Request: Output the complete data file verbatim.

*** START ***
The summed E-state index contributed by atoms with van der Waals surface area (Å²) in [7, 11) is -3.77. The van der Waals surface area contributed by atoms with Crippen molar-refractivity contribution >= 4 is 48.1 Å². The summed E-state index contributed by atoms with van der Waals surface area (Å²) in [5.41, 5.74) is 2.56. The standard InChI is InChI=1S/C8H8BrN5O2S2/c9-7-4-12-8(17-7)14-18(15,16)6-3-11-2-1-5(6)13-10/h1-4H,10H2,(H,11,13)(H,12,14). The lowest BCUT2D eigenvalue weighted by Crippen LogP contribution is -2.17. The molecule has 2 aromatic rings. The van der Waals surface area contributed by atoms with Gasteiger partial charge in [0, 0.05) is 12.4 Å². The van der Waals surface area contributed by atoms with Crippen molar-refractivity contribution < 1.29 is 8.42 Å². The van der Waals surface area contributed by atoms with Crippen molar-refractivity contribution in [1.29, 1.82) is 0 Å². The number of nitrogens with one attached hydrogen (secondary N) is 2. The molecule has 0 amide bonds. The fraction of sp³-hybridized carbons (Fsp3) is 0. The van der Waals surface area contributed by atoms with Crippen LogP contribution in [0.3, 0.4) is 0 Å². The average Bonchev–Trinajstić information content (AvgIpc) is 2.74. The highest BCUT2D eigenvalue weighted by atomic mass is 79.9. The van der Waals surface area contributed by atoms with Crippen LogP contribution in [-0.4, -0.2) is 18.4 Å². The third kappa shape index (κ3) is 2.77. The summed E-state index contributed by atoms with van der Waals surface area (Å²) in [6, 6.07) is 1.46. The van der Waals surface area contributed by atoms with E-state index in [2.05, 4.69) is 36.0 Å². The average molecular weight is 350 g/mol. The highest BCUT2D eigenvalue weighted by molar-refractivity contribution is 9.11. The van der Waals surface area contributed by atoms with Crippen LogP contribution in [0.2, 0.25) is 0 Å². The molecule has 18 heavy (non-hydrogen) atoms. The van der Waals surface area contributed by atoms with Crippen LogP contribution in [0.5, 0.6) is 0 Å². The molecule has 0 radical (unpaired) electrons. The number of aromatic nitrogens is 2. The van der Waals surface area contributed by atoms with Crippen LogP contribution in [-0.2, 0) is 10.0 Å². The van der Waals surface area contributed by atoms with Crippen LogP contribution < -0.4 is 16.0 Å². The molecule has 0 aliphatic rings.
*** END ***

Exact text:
The summed E-state index contributed by atoms with van der Waals surface area (Å²) in [7, 11) is -3.77. The van der Waals surface area contributed by atoms with Crippen molar-refractivity contribution >= 4 is 48.1 Å². The summed E-state index contributed by atoms with van der Waals surface area (Å²) in [5.41, 5.74) is 2.56. The standard InChI is InChI=1S/C8H8BrN5O2S2/c9-7-4-12-8(17-7)14-18(15,16)6-3-11-2-1-5(6)13-10/h1-4H,10H2,(H,11,13)(H,12,14). The lowest BCUT2D eigenvalue weighted by Crippen LogP contribution is -2.17. The molecule has 2 aromatic rings. The van der Waals surface area contributed by atoms with Gasteiger partial charge in [0, 0.05) is 12.4 Å². The van der Waals surface area contributed by atoms with Crippen molar-refractivity contribution < 1.29 is 8.42 Å². The van der Waals surface area contributed by atoms with Crippen molar-refractivity contribution in [1.29, 1.82) is 0 Å². The number of nitrogens with one attached hydrogen (secondary N) is 2. The molecule has 0 amide bonds. The fraction of sp³-hybridized carbons (Fsp3) is 0. The van der Waals surface area contributed by atoms with Crippen LogP contribution in [0.3, 0.4) is 0 Å². The average Bonchev–Trinajstić information content (AvgIpc) is 2.74. The highest BCUT2D eigenvalue weighted by atomic mass is 79.9. The van der Waals surface area contributed by atoms with Crippen LogP contribution in [-0.4, -0.2) is 18.4 Å². The third kappa shape index (κ3) is 2.77. The summed E-state index contributed by atoms with van der Waals surface area (Å²) in [6, 6.07) is 1.46. The van der Waals surface area contributed by atoms with E-state index in [2.05, 4.69) is 36.0 Å². The average molecular weight is 350 g/mol. The highest BCUT2D eigenvalue weighted by molar-refractivity contribution is 9.11. The van der Waals surface area contributed by atoms with Crippen LogP contribution in [0.2, 0.25) is 0 Å². The molecule has 18 heavy (non-hydrogen) atoms. The van der Waals surface area contributed by atoms with Crippen LogP contribution in [0.5, 0.6) is 0 Å². The molecule has 0 radical (unpaired) electrons. The number of aromatic nitrogens is 2. The van der Waals surface area contributed by atoms with Crippen LogP contribution in [-0.2, 0) is 10.0 Å². The van der Waals surface area contributed by atoms with Crippen LogP contribution < -0.4 is 16.0 Å². The molecule has 0 aliphatic rings.